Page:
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If you’ve visited a Station Casinos sportsbook in Southern Nevada, you’re accustomed to being inside a fairly good sized room with enormous video walls and LED boards with odds that rotate every few seconds.

But each Station’s book has its own unique look and feel to it. And nowhere is that more evident than at the Fiesta Rancho, located on the intersection of Lake Mead Boulevard and Rancho Drive, across the street from its sister property Texas Station.

Step inside the Fiesta Rancho book and it’s almost like going back in time to The Castaways “Hole in the Wall” book run by the great Sonny Reizner in the 1970s. It’s cozy. It’s comfortable. It’s convenient with free parking just steps away from the door. And the person running it treats it like her living room.

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It’s the one Station book other than the Wildfire that does not offer wagering on horse racing. It’s also the only sportsbook in town where you don’t have to get out of your car to make a bet. There are two drive-through windows to cater to customers.

Cindy Ramirez oversees the operation at the Fiesta Rancho and she’s been there 19 years. She knows her customer base and it’s a predominantly local clientele that’s been frequenting the North Las Vegas casino since the beginning when the Maloof family built and ran it back in 1994. It’s also the only casino with a year-round indoor ice skating rink.

“It’s a unique place,” Ramirez said of her workplace. “But I love it. I love coming to work. I love our customers. We have a small, but great staff. We’re like family here.”

Ramirez, 46, is a mother of four so she has her own family to take care of. But she’s also found time to be among the leaders in Gaming Today’s Bookies Battle. Ramirez has made a steady advance toward the upper echelon during the NFL season and she’s tied for fifth place at 121-103 with two weeks to go.)

“It’s all luck,” Ramirez said. “I don’t study and I really don’t watch football. It takes me two minutes to do my picks.”

Ramirez admitted she isn’t much of a sports fan per se even though she oversees an operation that is predicated on the outcome of sporting events. She will watch boxing and the Norwalk, Calif., native enjoys a good fight.

The only reason she got into the business was because her husband was working at Texas Station as a ticket writer in that property’s book and he encouraged her to join him. 

Ramirez started out at Treasure Island and then came over to Station and was mentored by Jason McCormick and Bert Cirincione, both who now run the books at Red Rock and Green Valley Ranch respectively.

“I love those guys,” Ramirez said. “They taught me so much.

“I was a little bit scared when I first started. I was young and didn’t think anyone would listen to me. But Bert taught me how to build a relationship with my team and Jason showed me how to learn about the odds and numbers.”

Ramirez doesn’t have to worry about odds adjustments or risk management because everything is done at Station’s hub by Art Manteris and his staff. The limits are set and the big decisions are taking out of play for her.

Still, Ramirez is responsible for the environment of her book and the care of her customers. And while some might think she’s a soft touch because she’s a woman, the opposite is the case. Ramirez is a tough lady and she’s not one who can be intimidated easily.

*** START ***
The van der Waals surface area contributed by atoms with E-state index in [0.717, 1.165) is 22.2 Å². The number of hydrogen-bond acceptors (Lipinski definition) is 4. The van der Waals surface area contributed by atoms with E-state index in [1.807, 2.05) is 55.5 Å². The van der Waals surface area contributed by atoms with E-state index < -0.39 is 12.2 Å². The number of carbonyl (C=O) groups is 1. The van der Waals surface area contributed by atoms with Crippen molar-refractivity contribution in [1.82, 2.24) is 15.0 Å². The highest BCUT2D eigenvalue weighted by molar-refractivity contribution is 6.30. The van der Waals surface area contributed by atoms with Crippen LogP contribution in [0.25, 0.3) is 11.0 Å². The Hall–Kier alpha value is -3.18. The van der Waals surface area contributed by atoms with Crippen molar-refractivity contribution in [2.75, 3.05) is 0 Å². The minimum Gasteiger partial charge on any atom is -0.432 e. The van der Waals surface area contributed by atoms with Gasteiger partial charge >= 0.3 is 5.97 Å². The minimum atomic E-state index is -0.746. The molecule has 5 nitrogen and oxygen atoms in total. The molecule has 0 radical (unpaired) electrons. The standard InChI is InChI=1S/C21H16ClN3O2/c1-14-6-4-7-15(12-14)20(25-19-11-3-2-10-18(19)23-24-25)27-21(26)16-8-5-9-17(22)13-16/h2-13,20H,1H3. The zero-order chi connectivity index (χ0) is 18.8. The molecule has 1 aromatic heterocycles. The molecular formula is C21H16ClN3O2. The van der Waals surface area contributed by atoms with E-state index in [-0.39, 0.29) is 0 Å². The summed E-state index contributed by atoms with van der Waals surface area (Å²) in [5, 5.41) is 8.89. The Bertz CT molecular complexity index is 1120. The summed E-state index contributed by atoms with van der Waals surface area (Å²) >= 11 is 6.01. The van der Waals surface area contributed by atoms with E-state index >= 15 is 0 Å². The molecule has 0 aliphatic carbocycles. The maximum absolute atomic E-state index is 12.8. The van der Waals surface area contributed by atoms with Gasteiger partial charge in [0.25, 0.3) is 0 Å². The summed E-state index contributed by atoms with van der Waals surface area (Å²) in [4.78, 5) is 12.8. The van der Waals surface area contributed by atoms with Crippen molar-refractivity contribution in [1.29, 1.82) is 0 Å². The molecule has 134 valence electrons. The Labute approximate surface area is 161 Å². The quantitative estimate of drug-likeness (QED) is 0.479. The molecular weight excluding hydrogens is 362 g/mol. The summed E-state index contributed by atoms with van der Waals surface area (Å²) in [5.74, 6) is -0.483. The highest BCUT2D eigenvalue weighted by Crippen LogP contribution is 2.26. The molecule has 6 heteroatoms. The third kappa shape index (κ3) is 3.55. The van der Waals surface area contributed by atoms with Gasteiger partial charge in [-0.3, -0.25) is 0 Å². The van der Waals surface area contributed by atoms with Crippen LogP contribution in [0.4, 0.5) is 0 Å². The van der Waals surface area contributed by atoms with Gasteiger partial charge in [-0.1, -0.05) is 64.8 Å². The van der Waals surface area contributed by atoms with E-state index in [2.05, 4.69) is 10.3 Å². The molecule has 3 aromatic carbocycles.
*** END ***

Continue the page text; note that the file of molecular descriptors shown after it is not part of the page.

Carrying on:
Fortunately for her, she knows her customers so well, there’s hardly ever an issue.

“They all respect me,” she said of her clientele. “I think being a woman helps me with my job because I have a little more patience and understanding. When you raise four kids, you learn to be patient.”

And with such a small staff, it’s not unusual to see Ramirez at the window writing tickets or handling the drive-thru betting. She still enjoys the interaction with the customers and her experience virtually guarantees that whoever bets with her will get their ticket written correctly and accurately.

“We’ve had a lot of the same people for years bet with us,” she said. “We’ve gotten to know each other well. They’ll bring me sweets or food or gifts. They all respect me which I appreciate.”

Ramirez’s success in the Bookies Battle has also gotten her some respect. She may not study much in making her selections, but there’s a bit of a method to her madness, quirky as it may be.

“There’s four teams I don’t ever pick,” she said. “I never pick the Packers, the Raiders, the Patriots or the Cowboys. It’s a personal thing I guess. I’ll pick the Raiders occasionally because they’re going to be our team (in Las Vegas).

“But I’m enjoying it. People come up to me and congratulate me for my success and the kids, they think it’s pretty cool that I’m in the paper.”

Whether she wins or not, Ramirez does have one objective. She wants to outdo her friend Mario Jackson, who’s at Texas Station. And barring a collapse the final two weeks, she’s going to have bragging rights on the corner of Rancho and Lake Mead.

“We have our own contest,” she said. “I was way behind early on and he was really doing well. But then I passed him and when I pointed that out to him, he said, ‘Be quiet.’”

Maybe Jackson will help pay for Ramirez’s cruise to Hawaii next year. Then again, she’s going for 14 days with her husband whether or not Jackson contributes to the travel fund.

“I’ve always wanted to go to Hawaii,” Ramirez said. “So now that the kids are older, I’m going to finally do it.”

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About the Author

Steve Carp

Steve Carp is a six-time Nevada Sportswriter of the Year. A 30-year veteran of the Las Vegas sports journalism scene, he covered the Vegas Golden Knights for the Las Vegas Review-Journal from 2015-2018.

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